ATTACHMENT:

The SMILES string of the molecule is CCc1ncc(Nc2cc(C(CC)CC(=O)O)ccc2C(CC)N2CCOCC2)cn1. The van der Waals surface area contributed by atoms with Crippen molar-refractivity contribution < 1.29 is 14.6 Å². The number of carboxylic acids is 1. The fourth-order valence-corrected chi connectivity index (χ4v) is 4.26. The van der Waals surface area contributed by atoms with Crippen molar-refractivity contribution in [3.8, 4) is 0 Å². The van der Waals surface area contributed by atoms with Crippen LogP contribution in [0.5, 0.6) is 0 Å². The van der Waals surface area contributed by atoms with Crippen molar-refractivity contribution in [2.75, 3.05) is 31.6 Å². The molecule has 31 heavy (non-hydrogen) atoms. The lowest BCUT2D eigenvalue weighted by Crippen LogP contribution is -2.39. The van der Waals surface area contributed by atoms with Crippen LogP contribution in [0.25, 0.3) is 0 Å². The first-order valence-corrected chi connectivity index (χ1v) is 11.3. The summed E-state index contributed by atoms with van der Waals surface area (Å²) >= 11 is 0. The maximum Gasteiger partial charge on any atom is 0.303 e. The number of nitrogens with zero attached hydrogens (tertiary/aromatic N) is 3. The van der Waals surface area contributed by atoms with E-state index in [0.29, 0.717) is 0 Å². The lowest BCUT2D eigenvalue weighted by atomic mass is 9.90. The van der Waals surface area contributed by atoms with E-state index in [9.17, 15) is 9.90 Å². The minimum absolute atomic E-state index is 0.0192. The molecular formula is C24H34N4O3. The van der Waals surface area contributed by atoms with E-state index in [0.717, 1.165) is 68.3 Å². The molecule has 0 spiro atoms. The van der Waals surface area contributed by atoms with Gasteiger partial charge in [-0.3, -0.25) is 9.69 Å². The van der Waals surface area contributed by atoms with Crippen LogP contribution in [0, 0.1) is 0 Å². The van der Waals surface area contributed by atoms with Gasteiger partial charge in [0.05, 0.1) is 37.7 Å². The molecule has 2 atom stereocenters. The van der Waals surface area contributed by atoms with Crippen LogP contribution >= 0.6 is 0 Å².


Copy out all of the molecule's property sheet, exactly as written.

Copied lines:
The SMILES string of the molecule is CCc1ncc(Nc2cc(C(CC)CC(=O)O)ccc2C(CC)N2CCOCC2)cn1. The van der Waals surface area contributed by atoms with Crippen molar-refractivity contribution < 1.29 is 14.6 Å². The number of carboxylic acids is 1. The fourth-order valence-corrected chi connectivity index (χ4v) is 4.26. The van der Waals surface area contributed by atoms with Crippen molar-refractivity contribution in [3.8, 4) is 0 Å². The van der Waals surface area contributed by atoms with Crippen LogP contribution in [0.5, 0.6) is 0 Å². The van der Waals surface area contributed by atoms with Crippen molar-refractivity contribution in [2.75, 3.05) is 31.6 Å². The molecule has 31 heavy (non-hydrogen) atoms. The lowest BCUT2D eigenvalue weighted by Crippen LogP contribution is -2.39. The van der Waals surface area contributed by atoms with Crippen LogP contribution in [0.25, 0.3) is 0 Å². The first-order valence-corrected chi connectivity index (χ1v) is 11.3. The summed E-state index contributed by atoms with van der Waals surface area (Å²) >= 11 is 0. The maximum Gasteiger partial charge on any atom is 0.303 e. The number of nitrogens with zero attached hydrogens (tertiary/aromatic N) is 3. The van der Waals surface area contributed by atoms with E-state index in [0.29, 0.717) is 0 Å². The lowest BCUT2D eigenvalue weighted by atomic mass is 9.90. The van der Waals surface area contributed by atoms with E-state index in [9.17, 15) is 9.90 Å². The minimum absolute atomic E-state index is 0.0192. The molecular formula is C24H34N4O3. The van der Waals surface area contributed by atoms with E-state index in [0.717, 1.165) is 68.3 Å². The molecule has 0 spiro atoms. The van der Waals surface area contributed by atoms with Gasteiger partial charge in [-0.3, -0.25) is 9.69 Å². The van der Waals surface area contributed by atoms with Crippen LogP contribution in [0, 0.1) is 0 Å². The van der Waals surface area contributed by atoms with Gasteiger partial charge in [0.05, 0.1) is 37.7 Å². The molecule has 2 atom stereocenters. The van der Waals surface area contributed by atoms with Crippen LogP contribution >= 0.6 is 0 Å².